General Practitioners' responses to global climate change - lessons from clinical experience and the clinical method
Blashki, G and Abelsohn, A and Woollard, R and Arya, N and Parkes, MW and Kendal, P and Bell, E and Bell, RW, General Practitioners' responses to global climate change - lessons from clinical experience and the clinical method, Asia Pacific Family Medicine, 11, (1) Article 6. ISSN 1447-056X (2012) [Refereed Article]
This paper develops a new way of conceptualising the challenges of climate change and appropriate responses using epistemology from the discipline of family medicine:
Background: Climate change is a global public health problem that will require complex thinking if meaningful
and effective solutions are to be achieved. In this conceptual paper we argue that GPs have much to bring to the
issue of climate change from their wide-ranging clinical experience and from the principles underpinning their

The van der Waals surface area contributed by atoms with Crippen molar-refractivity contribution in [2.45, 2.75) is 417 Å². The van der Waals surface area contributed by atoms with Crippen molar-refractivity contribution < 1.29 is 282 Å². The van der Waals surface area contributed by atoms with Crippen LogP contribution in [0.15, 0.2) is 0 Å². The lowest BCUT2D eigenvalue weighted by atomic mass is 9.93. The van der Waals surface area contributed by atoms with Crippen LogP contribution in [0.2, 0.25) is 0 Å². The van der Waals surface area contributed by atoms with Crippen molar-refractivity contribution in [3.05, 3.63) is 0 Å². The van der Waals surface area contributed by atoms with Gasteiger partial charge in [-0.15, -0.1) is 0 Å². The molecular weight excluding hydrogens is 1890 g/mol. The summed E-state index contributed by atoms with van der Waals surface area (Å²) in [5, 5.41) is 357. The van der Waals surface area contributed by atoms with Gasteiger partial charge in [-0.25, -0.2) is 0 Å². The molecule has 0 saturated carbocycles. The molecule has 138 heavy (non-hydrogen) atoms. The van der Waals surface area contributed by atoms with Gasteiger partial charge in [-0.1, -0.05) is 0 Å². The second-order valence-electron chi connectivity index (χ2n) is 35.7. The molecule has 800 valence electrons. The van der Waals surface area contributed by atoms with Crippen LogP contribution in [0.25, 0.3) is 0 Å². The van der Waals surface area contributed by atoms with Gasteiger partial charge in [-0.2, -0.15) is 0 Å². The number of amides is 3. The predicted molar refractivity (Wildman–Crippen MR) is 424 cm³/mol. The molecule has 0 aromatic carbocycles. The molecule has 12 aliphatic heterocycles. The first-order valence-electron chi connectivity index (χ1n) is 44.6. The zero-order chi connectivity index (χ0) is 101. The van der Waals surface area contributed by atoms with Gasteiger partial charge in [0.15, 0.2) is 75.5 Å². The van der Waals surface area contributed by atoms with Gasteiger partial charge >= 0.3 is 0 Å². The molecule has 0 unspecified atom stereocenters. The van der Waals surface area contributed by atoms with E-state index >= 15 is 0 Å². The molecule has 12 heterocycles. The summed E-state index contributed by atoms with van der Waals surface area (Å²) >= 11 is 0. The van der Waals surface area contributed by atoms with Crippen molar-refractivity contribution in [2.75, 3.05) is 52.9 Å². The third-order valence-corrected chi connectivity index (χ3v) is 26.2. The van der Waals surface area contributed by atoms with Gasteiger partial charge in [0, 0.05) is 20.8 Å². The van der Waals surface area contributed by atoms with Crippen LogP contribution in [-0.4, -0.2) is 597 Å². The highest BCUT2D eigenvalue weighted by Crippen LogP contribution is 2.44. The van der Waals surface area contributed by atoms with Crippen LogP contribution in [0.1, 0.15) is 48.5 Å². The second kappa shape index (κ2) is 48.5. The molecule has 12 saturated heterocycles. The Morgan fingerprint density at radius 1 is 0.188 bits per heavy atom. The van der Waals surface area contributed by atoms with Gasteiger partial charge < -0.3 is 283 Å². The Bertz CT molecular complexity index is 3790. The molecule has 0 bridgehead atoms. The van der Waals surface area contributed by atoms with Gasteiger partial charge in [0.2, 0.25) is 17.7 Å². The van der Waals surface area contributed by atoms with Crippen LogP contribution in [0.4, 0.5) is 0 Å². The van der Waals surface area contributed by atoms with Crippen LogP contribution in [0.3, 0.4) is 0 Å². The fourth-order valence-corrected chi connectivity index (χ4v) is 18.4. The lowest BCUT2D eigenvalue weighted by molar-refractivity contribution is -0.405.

clinical methods. This experience and thinking calls forth particular contributions GPs can and should make to
debate and action.
Discussion: We contend that the privileged experience and GP way of thinking can make valuable contributions
when applied to climate change solutions. These include a lifetime of experience, reflection and epistemological
application to first doing no harm, managing uncertainty, the ability to make necessary decisions while possessing
incomplete information, an appreciation of complex adaptive systems, maintenance of homeostasis, vigilance for
unintended consequences, and an appreciation of the importance of transdisciplinarity and interprofessionalism.
Summary: General practitioners have a long history of public health advocacy and in the case of climate change
may bring a way of approaching complex human problems that could be applied to the dilemmas of climate